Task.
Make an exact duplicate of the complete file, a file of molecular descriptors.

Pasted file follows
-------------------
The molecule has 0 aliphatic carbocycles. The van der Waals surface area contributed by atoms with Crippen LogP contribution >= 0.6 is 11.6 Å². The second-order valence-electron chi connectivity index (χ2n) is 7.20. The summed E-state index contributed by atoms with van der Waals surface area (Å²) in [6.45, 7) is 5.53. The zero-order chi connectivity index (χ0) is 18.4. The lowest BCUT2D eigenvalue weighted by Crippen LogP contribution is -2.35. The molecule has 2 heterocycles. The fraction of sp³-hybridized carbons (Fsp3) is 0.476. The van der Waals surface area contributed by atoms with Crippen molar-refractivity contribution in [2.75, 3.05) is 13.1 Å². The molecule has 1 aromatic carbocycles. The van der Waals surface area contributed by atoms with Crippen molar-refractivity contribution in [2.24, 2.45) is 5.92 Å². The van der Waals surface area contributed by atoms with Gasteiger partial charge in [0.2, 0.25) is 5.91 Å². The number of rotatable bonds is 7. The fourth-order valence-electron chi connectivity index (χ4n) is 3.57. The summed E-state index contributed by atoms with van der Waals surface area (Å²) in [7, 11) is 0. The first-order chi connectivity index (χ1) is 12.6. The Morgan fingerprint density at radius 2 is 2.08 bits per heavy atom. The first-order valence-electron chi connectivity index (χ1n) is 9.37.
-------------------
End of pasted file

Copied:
The molecule has 0 aliphatic carbocycles. The van der Waals surface area contributed by atoms with Crippen LogP contribution >= 0.6 is 11.6 Å². The second-order valence-electron chi connectivity index (χ2n) is 7.20. The summed E-state index contributed by atoms with van der Waals surface area (Å²) in [6.45, 7) is 5.53. The zero-order chi connectivity index (χ0) is 18.4. The lowest BCUT2D eigenvalue weighted by Crippen LogP contribution is -2.35. The molecule has 2 heterocycles. The fraction of sp³-hybridized carbons (Fsp3) is 0.476. The van der Waals surface area contributed by atoms with Crippen molar-refractivity contribution in [2.75, 3.05) is 13.1 Å². The molecule has 1 aromatic carbocycles. The van der Waals surface area contributed by atoms with Crippen molar-refractivity contribution in [2.24, 2.45) is 5.92 Å². The van der Waals surface area contributed by atoms with Gasteiger partial charge in [0.2, 0.25) is 5.91 Å². The number of rotatable bonds is 7. The fourth-order valence-electron chi connectivity index (χ4n) is 3.57. The summed E-state index contributed by atoms with van der Waals surface area (Å²) in [7, 11) is 0. The first-order chi connectivity index (χ1) is 12.6. The Morgan fingerprint density at radius 2 is 2.08 bits per heavy atom. The first-order valence-electron chi connectivity index (χ1n) is 9.37.